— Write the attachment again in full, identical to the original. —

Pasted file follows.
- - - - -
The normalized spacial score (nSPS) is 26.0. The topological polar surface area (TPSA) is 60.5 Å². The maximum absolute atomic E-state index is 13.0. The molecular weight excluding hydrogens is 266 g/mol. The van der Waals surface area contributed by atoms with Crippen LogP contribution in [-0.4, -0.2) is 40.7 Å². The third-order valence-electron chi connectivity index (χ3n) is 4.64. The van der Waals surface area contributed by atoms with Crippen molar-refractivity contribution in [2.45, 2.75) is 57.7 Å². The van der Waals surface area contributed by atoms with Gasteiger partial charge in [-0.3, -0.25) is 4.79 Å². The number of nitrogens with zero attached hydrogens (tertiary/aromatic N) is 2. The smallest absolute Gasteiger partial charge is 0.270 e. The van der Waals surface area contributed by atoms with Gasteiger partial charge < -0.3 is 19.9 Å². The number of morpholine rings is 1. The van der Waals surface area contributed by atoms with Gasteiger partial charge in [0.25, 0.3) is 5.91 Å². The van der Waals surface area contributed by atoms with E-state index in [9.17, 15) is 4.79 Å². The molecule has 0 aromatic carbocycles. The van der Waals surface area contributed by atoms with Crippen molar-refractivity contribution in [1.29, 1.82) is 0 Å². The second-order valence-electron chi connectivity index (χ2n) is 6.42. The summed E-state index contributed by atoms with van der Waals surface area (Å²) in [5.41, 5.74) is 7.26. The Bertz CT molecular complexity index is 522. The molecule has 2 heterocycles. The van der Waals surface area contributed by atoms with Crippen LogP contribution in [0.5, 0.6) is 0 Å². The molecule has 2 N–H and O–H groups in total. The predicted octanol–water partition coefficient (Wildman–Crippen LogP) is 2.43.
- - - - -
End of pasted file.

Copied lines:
The normalized spacial score (nSPS) is 26.0. The topological polar surface area (TPSA) is 60.5 Å². The maximum absolute atomic E-state index is 13.0. The molecular weight excluding hydrogens is 266 g/mol. The van der Waals surface area contributed by atoms with Crippen LogP contribution in [-0.4, -0.2) is 40.7 Å². The third-order valence-electron chi connectivity index (χ3n) is 4.64. The van der Waals surface area contributed by atoms with Crippen molar-refractivity contribution in [2.45, 2.75) is 57.7 Å². The van der Waals surface area contributed by atoms with Gasteiger partial charge in [-0.3, -0.25) is 4.79 Å². The number of nitrogens with zero attached hydrogens (tertiary/aromatic N) is 2. The smallest absolute Gasteiger partial charge is 0.270 e. The van der Waals surface area contributed by atoms with Gasteiger partial charge < -0.3 is 19.9 Å². The number of morpholine rings is 1. The van der Waals surface area contributed by atoms with Gasteiger partial charge in [0.25, 0.3) is 5.91 Å². The van der Waals surface area contributed by atoms with E-state index in [9.17, 15) is 4.79 Å². The molecule has 0 aromatic carbocycles. The van der Waals surface area contributed by atoms with Crippen molar-refractivity contribution in [1.29, 1.82) is 0 Å². The second-order valence-electron chi connectivity index (χ2n) is 6.42. The summed E-state index contributed by atoms with van der Waals surface area (Å²) in [5.41, 5.74) is 7.26. The Bertz CT molecular complexity index is 522. The molecule has 2 heterocycles. The van der Waals surface area contributed by atoms with Crippen LogP contribution in [0.5, 0.6) is 0 Å². The molecule has 2 N–H and O–H groups in total. The predicted octanol–water partition coefficient (Wildman–Crippen LogP) is 2.43.